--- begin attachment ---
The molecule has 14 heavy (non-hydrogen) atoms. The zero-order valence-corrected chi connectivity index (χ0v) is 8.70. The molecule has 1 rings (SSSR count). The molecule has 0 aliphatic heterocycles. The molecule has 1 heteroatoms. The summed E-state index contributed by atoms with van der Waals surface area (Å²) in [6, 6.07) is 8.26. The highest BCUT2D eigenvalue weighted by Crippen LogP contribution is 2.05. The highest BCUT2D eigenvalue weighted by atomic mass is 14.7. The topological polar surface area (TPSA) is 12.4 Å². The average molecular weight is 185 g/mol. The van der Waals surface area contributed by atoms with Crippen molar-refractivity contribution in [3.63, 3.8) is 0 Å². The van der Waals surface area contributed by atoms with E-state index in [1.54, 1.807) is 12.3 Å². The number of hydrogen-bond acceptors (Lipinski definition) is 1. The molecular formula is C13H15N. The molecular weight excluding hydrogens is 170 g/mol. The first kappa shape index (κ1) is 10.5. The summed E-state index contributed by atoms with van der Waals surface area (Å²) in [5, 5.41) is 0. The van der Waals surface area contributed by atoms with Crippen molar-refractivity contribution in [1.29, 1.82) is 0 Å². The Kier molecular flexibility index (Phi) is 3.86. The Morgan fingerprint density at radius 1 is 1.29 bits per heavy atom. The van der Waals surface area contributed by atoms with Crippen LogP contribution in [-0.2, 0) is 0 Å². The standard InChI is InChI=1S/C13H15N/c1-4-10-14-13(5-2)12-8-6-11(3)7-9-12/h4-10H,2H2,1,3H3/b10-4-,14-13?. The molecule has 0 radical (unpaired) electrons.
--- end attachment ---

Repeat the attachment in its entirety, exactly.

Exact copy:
The molecule has 14 heavy (non-hydrogen) atoms. The zero-order valence-corrected chi connectivity index (χ0v) is 8.70. The molecule has 1 rings (SSSR count). The molecule has 0 aliphatic heterocycles. The molecule has 1 heteroatoms. The summed E-state index contributed by atoms with van der Waals surface area (Å²) in [6, 6.07) is 8.26. The highest BCUT2D eigenvalue weighted by Crippen LogP contribution is 2.05. The highest BCUT2D eigenvalue weighted by atomic mass is 14.7. The topological polar surface area (TPSA) is 12.4 Å². The average molecular weight is 185 g/mol. The van der Waals surface area contributed by atoms with Crippen molar-refractivity contribution in [3.63, 3.8) is 0 Å². The van der Waals surface area contributed by atoms with E-state index in [1.54, 1.807) is 12.3 Å². The number of hydrogen-bond acceptors (Lipinski definition) is 1. The molecular formula is C13H15N. The molecular weight excluding hydrogens is 170 g/mol. The first kappa shape index (κ1) is 10.5. The summed E-state index contributed by atoms with van der Waals surface area (Å²) in [5, 5.41) is 0. The van der Waals surface area contributed by atoms with Crippen molar-refractivity contribution in [1.29, 1.82) is 0 Å². The Kier molecular flexibility index (Phi) is 3.86. The Morgan fingerprint density at radius 1 is 1.29 bits per heavy atom. The van der Waals surface area contributed by atoms with Crippen LogP contribution in [-0.2, 0) is 0 Å². The standard InChI is InChI=1S/C13H15N/c1-4-10-14-13(5-2)12-8-6-11(3)7-9-12/h4-10H,2H2,1,3H3/b10-4-,14-13?. The molecule has 0 radical (unpaired) electrons.